Gums Hyperpigmentation: What You Need To Know

Gingival hyperpigmentation is an excess of pigmentation on the gums or the soft tissue that covers the teeth and forms the borders of the mouth. While it’s usually harmless, in some people it can be an indicator of gingivitis, a chronic inflammation of the gums that can lead to tooth loss and other serious conditions if left untreated. If you have black, brown, or dark red pigmentation on your gums, speak with your dentist about it as soon as possible to rule out any underlying issues and start treatment, if necessary.

Gingiva Hyperpigmentation Explained:

Gingival hyperpigmentation is a condition where there is an increased production of melanin in the tissues that line the gum line, resulting in a darker color. While not usually a sign of any underlying condition, it can signal gingivitis in some individuals and may also be physiological. It can be caused by factors such as genetics, hormonal changes, excessive exposure to sunlight or tanning booths, use of certain medications (antibiotics), and aging. Gingival hyperpigmentation can also arise from inflammatory conditions such as lichen planus or peri-oral dermatitis. Treatment for gingival hyperpigmentation may include periodic professional cleanings at your dentist’s office with a special instrument called an ultrasonic scaler or laser therapy.

Causes Of Gingiva Hyperpigmentation:

What Causes Gingiva Hyperpigmentation?

The causes of gingiva hyperpigmentation are not fully understood. Some people may have a condition called chronic gingivitis, which can cause the gum tissue to swell and bleed more easily. Excessive brushing or flossing the teeth can also lead to the growth of a type of bacteria that can cause inflammation and result in gingiva hyperpigmentation. Sometimes, there is no specific cause for the condition, but it is more common in individuals with darker skin tones who are at higher risk for chronic inflammation.

Prevention Of Gingiva Hyperpigmentation:

It is important that you have good oral hygiene practices, such as brushing and flossing. If your gums are bleeding or show signs of redness or irritation, make sure that you have checked with a dentist. A dentist can diagnose the severity of your gum disease, based on the degree of inflammation in your gums. Some people may be able to stop their gum hyperpigmentation by taking an antibiotic for a short period of time. If the condition doesn’t improve within a week after stopping antibiotics, make sure that you consult your dentist again.

Gingiva Hypertrophy:

For some individuals, gingival hyperpigmentation is caused by gingivitis. In other words, the person’s gum tissue has become inflamed and the body is producing too much pigment in response. Gingival hyperpigmentation can also be physiological in certain populations of people; for example, pregnant women or those who have had oral surgery (such as tooth extractions). This is because a person’s hormones can affect the production of melanin in the skin cells that line the inside of the mouth. As a result, these people are more likely to experience gingival swelling and pigmentation. However, in most cases this type of pigmentation will fade with time as soon as the underlying condition is resolved.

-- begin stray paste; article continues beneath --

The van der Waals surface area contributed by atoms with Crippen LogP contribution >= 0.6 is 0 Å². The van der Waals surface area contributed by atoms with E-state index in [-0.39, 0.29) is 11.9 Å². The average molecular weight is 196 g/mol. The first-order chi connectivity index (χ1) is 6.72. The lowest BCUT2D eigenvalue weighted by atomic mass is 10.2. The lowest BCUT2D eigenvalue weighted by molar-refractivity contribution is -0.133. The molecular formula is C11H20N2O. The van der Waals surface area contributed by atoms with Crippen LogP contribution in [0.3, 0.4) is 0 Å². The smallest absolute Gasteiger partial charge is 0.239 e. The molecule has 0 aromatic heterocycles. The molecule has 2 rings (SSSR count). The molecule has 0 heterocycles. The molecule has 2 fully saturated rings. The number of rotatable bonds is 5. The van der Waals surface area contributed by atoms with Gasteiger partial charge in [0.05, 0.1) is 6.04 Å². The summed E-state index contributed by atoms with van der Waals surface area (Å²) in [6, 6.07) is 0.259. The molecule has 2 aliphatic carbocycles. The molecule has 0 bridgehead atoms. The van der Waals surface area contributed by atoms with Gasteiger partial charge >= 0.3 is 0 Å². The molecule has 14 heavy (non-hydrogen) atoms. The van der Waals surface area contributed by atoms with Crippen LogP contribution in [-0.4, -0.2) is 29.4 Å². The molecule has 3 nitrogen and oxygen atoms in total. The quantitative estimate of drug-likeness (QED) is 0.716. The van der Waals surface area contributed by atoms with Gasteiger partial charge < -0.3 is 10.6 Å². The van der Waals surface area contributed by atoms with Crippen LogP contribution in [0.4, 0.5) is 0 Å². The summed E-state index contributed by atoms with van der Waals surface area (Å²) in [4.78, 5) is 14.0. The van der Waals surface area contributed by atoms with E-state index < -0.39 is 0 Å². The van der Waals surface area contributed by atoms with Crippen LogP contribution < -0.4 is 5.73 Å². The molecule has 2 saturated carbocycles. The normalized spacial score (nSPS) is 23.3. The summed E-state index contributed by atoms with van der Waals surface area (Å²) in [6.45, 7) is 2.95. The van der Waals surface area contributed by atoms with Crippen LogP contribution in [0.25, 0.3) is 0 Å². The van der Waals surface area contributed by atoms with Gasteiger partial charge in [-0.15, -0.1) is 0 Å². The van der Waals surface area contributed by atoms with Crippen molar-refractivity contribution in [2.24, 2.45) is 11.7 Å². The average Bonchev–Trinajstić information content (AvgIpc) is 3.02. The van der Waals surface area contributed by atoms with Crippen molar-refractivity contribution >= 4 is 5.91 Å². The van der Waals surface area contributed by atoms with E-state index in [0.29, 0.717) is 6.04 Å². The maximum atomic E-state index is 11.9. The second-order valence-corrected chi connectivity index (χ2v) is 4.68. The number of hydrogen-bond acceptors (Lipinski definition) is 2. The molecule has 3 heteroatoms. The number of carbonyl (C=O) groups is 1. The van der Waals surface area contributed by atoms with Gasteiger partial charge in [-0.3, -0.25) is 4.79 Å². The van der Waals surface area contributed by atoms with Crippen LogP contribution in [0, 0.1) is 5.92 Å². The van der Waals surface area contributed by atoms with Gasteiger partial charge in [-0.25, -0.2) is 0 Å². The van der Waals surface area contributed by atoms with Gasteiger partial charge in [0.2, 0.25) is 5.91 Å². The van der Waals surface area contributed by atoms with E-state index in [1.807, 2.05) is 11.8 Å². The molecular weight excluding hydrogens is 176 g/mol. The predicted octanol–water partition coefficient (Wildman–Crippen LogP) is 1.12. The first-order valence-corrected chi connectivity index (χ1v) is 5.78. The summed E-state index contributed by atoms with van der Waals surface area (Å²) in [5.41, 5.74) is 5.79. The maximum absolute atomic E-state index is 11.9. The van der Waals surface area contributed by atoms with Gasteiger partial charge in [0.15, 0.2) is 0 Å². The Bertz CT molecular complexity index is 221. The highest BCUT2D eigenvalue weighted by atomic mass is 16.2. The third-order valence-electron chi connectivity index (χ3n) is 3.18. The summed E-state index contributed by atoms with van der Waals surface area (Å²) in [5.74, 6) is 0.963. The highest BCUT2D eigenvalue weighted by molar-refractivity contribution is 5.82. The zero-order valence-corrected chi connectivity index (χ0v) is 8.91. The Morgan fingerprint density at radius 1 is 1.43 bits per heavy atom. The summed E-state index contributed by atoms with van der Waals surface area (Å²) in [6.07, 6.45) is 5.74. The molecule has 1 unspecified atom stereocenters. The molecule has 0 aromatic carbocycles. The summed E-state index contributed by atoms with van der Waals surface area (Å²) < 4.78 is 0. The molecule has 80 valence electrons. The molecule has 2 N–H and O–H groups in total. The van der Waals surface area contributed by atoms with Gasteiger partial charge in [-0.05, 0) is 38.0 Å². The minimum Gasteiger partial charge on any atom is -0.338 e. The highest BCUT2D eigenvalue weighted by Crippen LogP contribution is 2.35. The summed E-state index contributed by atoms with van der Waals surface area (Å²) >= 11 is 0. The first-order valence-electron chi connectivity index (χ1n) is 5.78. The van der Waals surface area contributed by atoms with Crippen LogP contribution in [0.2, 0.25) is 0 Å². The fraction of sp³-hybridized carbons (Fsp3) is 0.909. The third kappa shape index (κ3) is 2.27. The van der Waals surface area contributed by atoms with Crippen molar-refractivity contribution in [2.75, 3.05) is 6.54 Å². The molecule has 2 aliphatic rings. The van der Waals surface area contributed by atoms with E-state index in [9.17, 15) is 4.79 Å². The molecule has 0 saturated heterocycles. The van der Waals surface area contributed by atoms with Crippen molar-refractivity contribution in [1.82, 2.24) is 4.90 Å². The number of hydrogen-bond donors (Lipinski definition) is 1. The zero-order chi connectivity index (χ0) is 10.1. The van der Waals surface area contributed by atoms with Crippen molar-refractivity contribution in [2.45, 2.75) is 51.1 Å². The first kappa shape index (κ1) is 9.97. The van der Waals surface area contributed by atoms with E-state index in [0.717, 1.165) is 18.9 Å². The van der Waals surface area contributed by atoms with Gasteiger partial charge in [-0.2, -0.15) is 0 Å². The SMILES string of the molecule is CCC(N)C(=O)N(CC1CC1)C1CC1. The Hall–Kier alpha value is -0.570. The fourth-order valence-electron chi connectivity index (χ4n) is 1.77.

Treatment For Hypertrophy/Hyperpigmentation:

What is gingival hyperpigmentation? Gingival hyperpigmentation, or darkening of the gums, is a common condition. It can be caused by many things and there’s no evidence that it’s an indication of any underlying condition. Some people may also experience it as a side effect of certain medications. What causes gingival hyperpigmentation? Gingivitis – an inflammation of the gums – is one cause of gingival hyperpigmentation. Other possible causes are the use of certain medications and habits such as smoking or alcohol consumption.
What are some symptoms of gingival hyperpigmentation?

Frequently Asked Questions:

Q. What is gingival hyperpigmentation?

A. Gingival hyperpigmentation is the darkening of the gum tissue that can occur due to a variety of factors, most notably inflammation. It does usually not cause concern, but it may signal gingivitis in some people and may also be physiological (meaning it’s not a sign of any underlying condition).

Q. Is There Anything I Should do If I Have Gingival Hyperpigmentation?

A. If your gums are inflamed or if you notice areas that are sensitive or bleeding, call your dentist as soon as possible for an exam and treatment plan – this includes antibiotic therapy and scaling if necessary.

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